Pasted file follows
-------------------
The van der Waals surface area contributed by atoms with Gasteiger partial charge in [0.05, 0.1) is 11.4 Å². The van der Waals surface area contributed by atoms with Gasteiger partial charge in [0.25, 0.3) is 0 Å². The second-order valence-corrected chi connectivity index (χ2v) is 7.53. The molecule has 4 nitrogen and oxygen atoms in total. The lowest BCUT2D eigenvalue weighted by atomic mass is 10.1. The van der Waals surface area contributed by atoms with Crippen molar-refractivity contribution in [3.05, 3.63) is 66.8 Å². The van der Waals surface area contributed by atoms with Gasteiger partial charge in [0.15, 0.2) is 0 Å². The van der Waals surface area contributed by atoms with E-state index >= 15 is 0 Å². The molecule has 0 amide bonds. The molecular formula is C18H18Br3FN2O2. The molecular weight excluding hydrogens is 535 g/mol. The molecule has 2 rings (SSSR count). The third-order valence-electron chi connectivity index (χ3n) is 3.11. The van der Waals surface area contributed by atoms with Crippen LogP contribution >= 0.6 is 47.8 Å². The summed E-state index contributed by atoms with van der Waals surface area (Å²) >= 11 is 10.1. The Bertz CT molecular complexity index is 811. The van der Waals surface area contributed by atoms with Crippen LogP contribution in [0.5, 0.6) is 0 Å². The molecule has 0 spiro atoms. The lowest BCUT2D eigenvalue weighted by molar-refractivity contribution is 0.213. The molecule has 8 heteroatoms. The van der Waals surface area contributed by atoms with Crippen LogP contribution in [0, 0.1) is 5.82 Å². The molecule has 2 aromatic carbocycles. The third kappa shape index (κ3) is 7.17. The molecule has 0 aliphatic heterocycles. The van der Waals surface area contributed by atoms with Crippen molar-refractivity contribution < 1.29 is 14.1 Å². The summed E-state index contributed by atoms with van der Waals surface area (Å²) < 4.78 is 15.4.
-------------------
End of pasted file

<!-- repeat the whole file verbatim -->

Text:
The van der Waals surface area contributed by atoms with Gasteiger partial charge in [0.05, 0.1) is 11.4 Å². The van der Waals surface area contributed by atoms with Gasteiger partial charge in [0.25, 0.3) is 0 Å². The second-order valence-corrected chi connectivity index (χ2v) is 7.53. The molecule has 4 nitrogen and oxygen atoms in total. The lowest BCUT2D eigenvalue weighted by atomic mass is 10.1. The van der Waals surface area contributed by atoms with Crippen molar-refractivity contribution in [3.05, 3.63) is 66.8 Å². The van der Waals surface area contributed by atoms with Gasteiger partial charge in [0.15, 0.2) is 0 Å². The van der Waals surface area contributed by atoms with E-state index >= 15 is 0 Å². The molecule has 0 amide bonds. The molecular formula is C18H18Br3FN2O2. The molecular weight excluding hydrogens is 535 g/mol. The molecule has 2 rings (SSSR count). The third-order valence-electron chi connectivity index (χ3n) is 3.11. The van der Waals surface area contributed by atoms with Crippen LogP contribution >= 0.6 is 47.8 Å². The summed E-state index contributed by atoms with van der Waals surface area (Å²) >= 11 is 10.1. The Bertz CT molecular complexity index is 811. The van der Waals surface area contributed by atoms with Crippen LogP contribution in [0.5, 0.6) is 0 Å². The molecule has 0 spiro atoms. The lowest BCUT2D eigenvalue weighted by molar-refractivity contribution is 0.213. The molecule has 8 heteroatoms. The van der Waals surface area contributed by atoms with Crippen LogP contribution in [0, 0.1) is 5.82 Å². The molecule has 2 aromatic carbocycles. The third kappa shape index (κ3) is 7.17. The molecule has 0 aliphatic heterocycles. The van der Waals surface area contributed by atoms with Crippen molar-refractivity contribution < 1.29 is 14.1 Å². The summed E-state index contributed by atoms with van der Waals surface area (Å²) < 4.78 is 15.4.